It’s been announced that BBC Four will no longer commission new programmes and will become an archive-focussed channel. The move is part of the ongoing drive to cut costs at the BBC.
Though it rarely attracts large audiences, the channel is valued by many for its programming, which has a strong focus on documentaries and factual content, along with some notable successes in comedy and drama.
Some series which originated on BBC Four, including Detectorists, The Thick of It, and Charlie Brooker’s Screen Wipe, made the move to other BBC channels as they became popular hits. BBC Four has also acquired a reputation as a place to discover foreign drama, with UK viewers getting their first taste of acclaimed series such as The Killing and The Bridge via the channel’s Saturday evening schedule. Friday is still the night to tune in for old Top of the Pops episodes and music documentaries.
BBC Four has deployed Doctor Who sparingly in its schedules, tending to show stories as part of themed evenings and seasons. November 2006, for example, saw Spearhead from Space and The Ark in Space shown as part of the Science Fiction Britannia season. The Daemons was a fitting choice for Archaeology Night in October 2007, and the channel played its part in the 50th anniversary celebrations in 2013 by repeating An Unearthly Child. The Face of Evil was shown over two nights at Christmas 2015, seemingly for no better reason than it was a story that had first been shown over the festive season, but was no less welcome for that.
The decision to become archive-only doesn’t come as a surprise, with the number of new programmes debuting on BBC Four having declined considerably in recent times, and it remains to be seen exactly how much of difference viewers will notice.
Doctor Who fans in the UK will be interested to know if they can expect more reruns of the series. BBC Four has certainly been a good source of classic dramas and comedies lately, with Tinker Tailor Soldier Spy, Yes, Minister, and The Fall and Rise of Reginald Perrin, along with early episodes of All Creatures Great and Small, all being given a showing in recent months.
Classic Doctor Who episodes are arguably a harder sell than any of those for schedulers looking for an archive hit to bag viewers. There’s also the fact that BritBox, the streaming service made up of archive shows from the BBC and other channels, has so far been a success, surpassing early subscriber targets. The service has promoted access to the Doctor Who back catalogue heavily in its marketing, and the corporation will perhaps be cautious about transmitting older series on terrestrial channels when those programmes are an important part of the lure for those paying a subscription for BritBox.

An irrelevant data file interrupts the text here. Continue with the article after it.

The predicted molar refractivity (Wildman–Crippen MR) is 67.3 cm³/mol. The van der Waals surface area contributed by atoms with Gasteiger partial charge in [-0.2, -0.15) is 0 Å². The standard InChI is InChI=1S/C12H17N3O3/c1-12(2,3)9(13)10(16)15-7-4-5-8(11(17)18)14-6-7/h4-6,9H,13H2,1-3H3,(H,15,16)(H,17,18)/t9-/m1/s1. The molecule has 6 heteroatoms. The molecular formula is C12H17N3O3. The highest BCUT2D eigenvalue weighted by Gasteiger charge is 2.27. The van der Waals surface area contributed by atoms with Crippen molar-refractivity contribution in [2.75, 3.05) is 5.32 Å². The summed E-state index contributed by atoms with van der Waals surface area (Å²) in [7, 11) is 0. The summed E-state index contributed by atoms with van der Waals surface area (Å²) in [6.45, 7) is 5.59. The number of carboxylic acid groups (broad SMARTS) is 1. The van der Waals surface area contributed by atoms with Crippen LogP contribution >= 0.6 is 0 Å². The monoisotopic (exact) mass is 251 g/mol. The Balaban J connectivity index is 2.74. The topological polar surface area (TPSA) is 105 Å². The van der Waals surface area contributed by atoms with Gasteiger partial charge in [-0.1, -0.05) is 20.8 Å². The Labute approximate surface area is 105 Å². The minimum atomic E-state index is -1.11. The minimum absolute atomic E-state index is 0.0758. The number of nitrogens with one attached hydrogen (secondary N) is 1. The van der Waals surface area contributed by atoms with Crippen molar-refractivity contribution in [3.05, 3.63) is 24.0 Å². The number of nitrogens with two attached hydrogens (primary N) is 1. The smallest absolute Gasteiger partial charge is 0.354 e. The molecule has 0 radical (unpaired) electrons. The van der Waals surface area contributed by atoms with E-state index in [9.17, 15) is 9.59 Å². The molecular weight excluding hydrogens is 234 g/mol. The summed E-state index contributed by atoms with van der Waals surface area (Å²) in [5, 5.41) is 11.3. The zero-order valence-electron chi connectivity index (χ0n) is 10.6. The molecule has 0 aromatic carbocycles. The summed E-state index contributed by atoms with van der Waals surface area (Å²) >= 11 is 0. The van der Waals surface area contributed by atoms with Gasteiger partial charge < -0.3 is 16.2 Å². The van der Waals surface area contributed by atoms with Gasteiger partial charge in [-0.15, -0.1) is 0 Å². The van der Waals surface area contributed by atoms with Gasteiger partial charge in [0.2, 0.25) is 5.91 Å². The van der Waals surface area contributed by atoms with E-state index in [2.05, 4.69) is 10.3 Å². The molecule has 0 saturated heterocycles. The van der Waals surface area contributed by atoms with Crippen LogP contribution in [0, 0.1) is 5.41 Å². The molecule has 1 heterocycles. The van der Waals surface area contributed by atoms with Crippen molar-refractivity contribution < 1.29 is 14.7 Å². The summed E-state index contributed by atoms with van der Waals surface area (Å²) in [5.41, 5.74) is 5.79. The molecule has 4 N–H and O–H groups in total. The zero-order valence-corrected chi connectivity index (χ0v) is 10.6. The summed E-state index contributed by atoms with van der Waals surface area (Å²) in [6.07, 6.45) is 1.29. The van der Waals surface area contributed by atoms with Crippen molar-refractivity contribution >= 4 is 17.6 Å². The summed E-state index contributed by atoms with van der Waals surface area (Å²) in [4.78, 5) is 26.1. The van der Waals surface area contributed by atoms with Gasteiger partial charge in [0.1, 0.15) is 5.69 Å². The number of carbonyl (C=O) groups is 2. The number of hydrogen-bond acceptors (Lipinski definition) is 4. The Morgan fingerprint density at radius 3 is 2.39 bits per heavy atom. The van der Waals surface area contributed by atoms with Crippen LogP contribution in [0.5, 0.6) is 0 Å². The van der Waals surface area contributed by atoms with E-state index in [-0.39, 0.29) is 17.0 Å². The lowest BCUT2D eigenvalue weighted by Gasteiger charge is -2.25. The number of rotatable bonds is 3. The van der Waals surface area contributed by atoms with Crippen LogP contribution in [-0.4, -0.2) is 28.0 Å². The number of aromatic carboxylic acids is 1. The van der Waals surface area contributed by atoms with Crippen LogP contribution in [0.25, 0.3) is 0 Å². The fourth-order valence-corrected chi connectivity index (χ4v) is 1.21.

It seems obvious to say it, but the biggest loss resulting from this decision will be a reduction in the number of slots available for programmes which won’t necessarily be considered a good fit for the other BBC channels. Announcing the news in its annual plan, the BBC stated that “this approach will necessitate a shift away from commissioning a high volume of lower-cost programmes on BBC Four, which are less effective at reaching audiences on the channel and on iPlayer”.
Any inclination to take a risk on something low profile and considered to be of minority appeal will surely be less likely in future. The days when BBC Four had the resources to produce a live remake of The Quatermass Experiment in 2005 seem a very long time ago now. But more recently those interested in Doctor Who, as well as the history of television itself, will have enjoyed the likes of The Sound of TV, Neil Brand’s excellent series on television music, and Delia Derbyshire: The Myths and the Legendary Tapes, Caroline Catz’s impressionistic docu-drama, in the past year on BBC Four.
Nothing stays the same in broadcasting, of course, and the BBC faces a mammoth task to justify the licence fee, make savings, and appeal to a wide demographic. Rather ironically, the corporation has also decided that BBC Three, which became online-only in 2016, is to reappear as a broadcast channel next year as part of efforts to attract a younger audience. Not so long ago you couldn’t turn on BBC Three without happening upon a post-2005 Doctor Who. Happy days!